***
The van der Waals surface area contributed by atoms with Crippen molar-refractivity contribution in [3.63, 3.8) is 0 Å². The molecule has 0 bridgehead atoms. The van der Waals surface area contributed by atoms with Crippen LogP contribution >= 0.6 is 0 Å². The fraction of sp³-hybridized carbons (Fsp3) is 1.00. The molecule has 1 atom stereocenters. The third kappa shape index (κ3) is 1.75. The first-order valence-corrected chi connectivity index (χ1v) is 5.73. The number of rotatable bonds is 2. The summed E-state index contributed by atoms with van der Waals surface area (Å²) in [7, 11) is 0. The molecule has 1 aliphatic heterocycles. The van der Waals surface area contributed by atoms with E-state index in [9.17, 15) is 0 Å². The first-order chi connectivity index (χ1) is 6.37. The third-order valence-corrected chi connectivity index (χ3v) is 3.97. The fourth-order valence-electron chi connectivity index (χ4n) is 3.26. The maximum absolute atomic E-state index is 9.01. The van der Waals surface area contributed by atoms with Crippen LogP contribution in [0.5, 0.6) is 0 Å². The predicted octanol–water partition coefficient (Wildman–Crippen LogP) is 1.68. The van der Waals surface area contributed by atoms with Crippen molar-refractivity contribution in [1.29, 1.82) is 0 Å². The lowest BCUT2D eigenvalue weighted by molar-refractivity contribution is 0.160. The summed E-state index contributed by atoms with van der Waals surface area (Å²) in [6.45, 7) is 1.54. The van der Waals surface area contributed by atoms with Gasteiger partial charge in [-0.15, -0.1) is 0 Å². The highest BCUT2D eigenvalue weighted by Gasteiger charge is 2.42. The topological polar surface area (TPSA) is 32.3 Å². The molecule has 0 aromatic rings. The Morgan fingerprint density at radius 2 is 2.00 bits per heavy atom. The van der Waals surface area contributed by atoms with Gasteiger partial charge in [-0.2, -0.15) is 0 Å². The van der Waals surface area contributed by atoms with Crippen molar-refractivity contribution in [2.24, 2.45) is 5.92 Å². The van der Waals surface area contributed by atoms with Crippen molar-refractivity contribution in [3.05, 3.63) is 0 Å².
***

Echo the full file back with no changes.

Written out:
The van der Waals surface area contributed by atoms with Crippen molar-refractivity contribution in [3.63, 3.8) is 0 Å². The molecule has 0 bridgehead atoms. The van der Waals surface area contributed by atoms with Crippen LogP contribution >= 0.6 is 0 Å². The fraction of sp³-hybridized carbons (Fsp3) is 1.00. The molecule has 1 atom stereocenters. The third kappa shape index (κ3) is 1.75. The first-order valence-corrected chi connectivity index (χ1v) is 5.73. The number of rotatable bonds is 2. The summed E-state index contributed by atoms with van der Waals surface area (Å²) in [7, 11) is 0. The molecule has 1 aliphatic heterocycles. The van der Waals surface area contributed by atoms with E-state index in [9.17, 15) is 0 Å². The first-order chi connectivity index (χ1) is 6.37. The third-order valence-corrected chi connectivity index (χ3v) is 3.97. The fourth-order valence-electron chi connectivity index (χ4n) is 3.26. The maximum absolute atomic E-state index is 9.01. The van der Waals surface area contributed by atoms with Crippen LogP contribution in [0.5, 0.6) is 0 Å². The predicted octanol–water partition coefficient (Wildman–Crippen LogP) is 1.68. The van der Waals surface area contributed by atoms with Crippen molar-refractivity contribution in [1.29, 1.82) is 0 Å². The lowest BCUT2D eigenvalue weighted by molar-refractivity contribution is 0.160. The summed E-state index contributed by atoms with van der Waals surface area (Å²) in [6.45, 7) is 1.54. The van der Waals surface area contributed by atoms with Gasteiger partial charge in [-0.15, -0.1) is 0 Å². The highest BCUT2D eigenvalue weighted by Gasteiger charge is 2.42. The topological polar surface area (TPSA) is 32.3 Å². The molecule has 0 aromatic rings. The Morgan fingerprint density at radius 2 is 2.00 bits per heavy atom. The van der Waals surface area contributed by atoms with Gasteiger partial charge in [-0.2, -0.15) is 0 Å². The van der Waals surface area contributed by atoms with Crippen molar-refractivity contribution in [2.24, 2.45) is 5.92 Å². The van der Waals surface area contributed by atoms with Crippen molar-refractivity contribution in [3.05, 3.63) is 0 Å².